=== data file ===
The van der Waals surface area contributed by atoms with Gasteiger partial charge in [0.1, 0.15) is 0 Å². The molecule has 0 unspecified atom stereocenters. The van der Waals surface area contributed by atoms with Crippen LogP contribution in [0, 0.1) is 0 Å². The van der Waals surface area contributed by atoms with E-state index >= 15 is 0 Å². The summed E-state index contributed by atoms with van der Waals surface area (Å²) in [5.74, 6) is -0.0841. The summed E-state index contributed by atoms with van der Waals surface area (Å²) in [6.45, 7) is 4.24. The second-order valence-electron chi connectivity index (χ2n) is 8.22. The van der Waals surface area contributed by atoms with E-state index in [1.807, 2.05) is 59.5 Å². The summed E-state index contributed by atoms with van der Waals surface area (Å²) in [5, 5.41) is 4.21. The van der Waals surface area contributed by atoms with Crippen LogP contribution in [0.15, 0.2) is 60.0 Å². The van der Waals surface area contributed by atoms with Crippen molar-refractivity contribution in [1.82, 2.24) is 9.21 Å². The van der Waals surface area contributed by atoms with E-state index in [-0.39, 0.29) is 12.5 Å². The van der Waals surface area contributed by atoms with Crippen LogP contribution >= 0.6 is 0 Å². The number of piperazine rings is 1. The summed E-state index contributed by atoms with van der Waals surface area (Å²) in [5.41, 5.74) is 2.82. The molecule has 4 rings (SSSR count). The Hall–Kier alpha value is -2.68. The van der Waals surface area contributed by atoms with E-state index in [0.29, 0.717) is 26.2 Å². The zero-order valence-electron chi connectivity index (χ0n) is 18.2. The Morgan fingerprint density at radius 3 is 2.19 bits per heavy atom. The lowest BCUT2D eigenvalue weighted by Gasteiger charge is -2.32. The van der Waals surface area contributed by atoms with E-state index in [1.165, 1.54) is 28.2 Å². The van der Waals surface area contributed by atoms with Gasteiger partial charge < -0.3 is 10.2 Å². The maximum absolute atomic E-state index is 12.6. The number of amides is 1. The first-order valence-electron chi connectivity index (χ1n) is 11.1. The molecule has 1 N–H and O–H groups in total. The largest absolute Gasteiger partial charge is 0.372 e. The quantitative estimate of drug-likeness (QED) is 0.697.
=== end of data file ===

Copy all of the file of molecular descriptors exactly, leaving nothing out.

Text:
The van der Waals surface area contributed by atoms with Gasteiger partial charge in [0.1, 0.15) is 0 Å². The molecule has 0 unspecified atom stereocenters. The van der Waals surface area contributed by atoms with Crippen LogP contribution in [0, 0.1) is 0 Å². The van der Waals surface area contributed by atoms with E-state index >= 15 is 0 Å². The summed E-state index contributed by atoms with van der Waals surface area (Å²) in [5.74, 6) is -0.0841. The summed E-state index contributed by atoms with van der Waals surface area (Å²) in [6.45, 7) is 4.24. The second-order valence-electron chi connectivity index (χ2n) is 8.22. The van der Waals surface area contributed by atoms with E-state index in [1.807, 2.05) is 59.5 Å². The summed E-state index contributed by atoms with van der Waals surface area (Å²) in [5, 5.41) is 4.21. The van der Waals surface area contributed by atoms with Crippen LogP contribution in [0.15, 0.2) is 60.0 Å². The van der Waals surface area contributed by atoms with Crippen molar-refractivity contribution in [1.82, 2.24) is 9.21 Å². The van der Waals surface area contributed by atoms with E-state index in [-0.39, 0.29) is 12.5 Å². The van der Waals surface area contributed by atoms with Crippen LogP contribution >= 0.6 is 0 Å². The number of piperazine rings is 1. The summed E-state index contributed by atoms with van der Waals surface area (Å²) in [5.41, 5.74) is 2.82. The molecule has 4 rings (SSSR count). The Hall–Kier alpha value is -2.68. The van der Waals surface area contributed by atoms with E-state index in [0.29, 0.717) is 26.2 Å². The zero-order valence-electron chi connectivity index (χ0n) is 18.2. The Morgan fingerprint density at radius 3 is 2.19 bits per heavy atom. The lowest BCUT2D eigenvalue weighted by Gasteiger charge is -2.32. The van der Waals surface area contributed by atoms with E-state index in [1.165, 1.54) is 28.2 Å². The van der Waals surface area contributed by atoms with Gasteiger partial charge < -0.3 is 10.2 Å². The maximum absolute atomic E-state index is 12.6. The number of amides is 1. The first-order valence-electron chi connectivity index (χ1n) is 11.1. The molecule has 1 N–H and O–H groups in total. The largest absolute Gasteiger partial charge is 0.372 e. The quantitative estimate of drug-likeness (QED) is 0.697.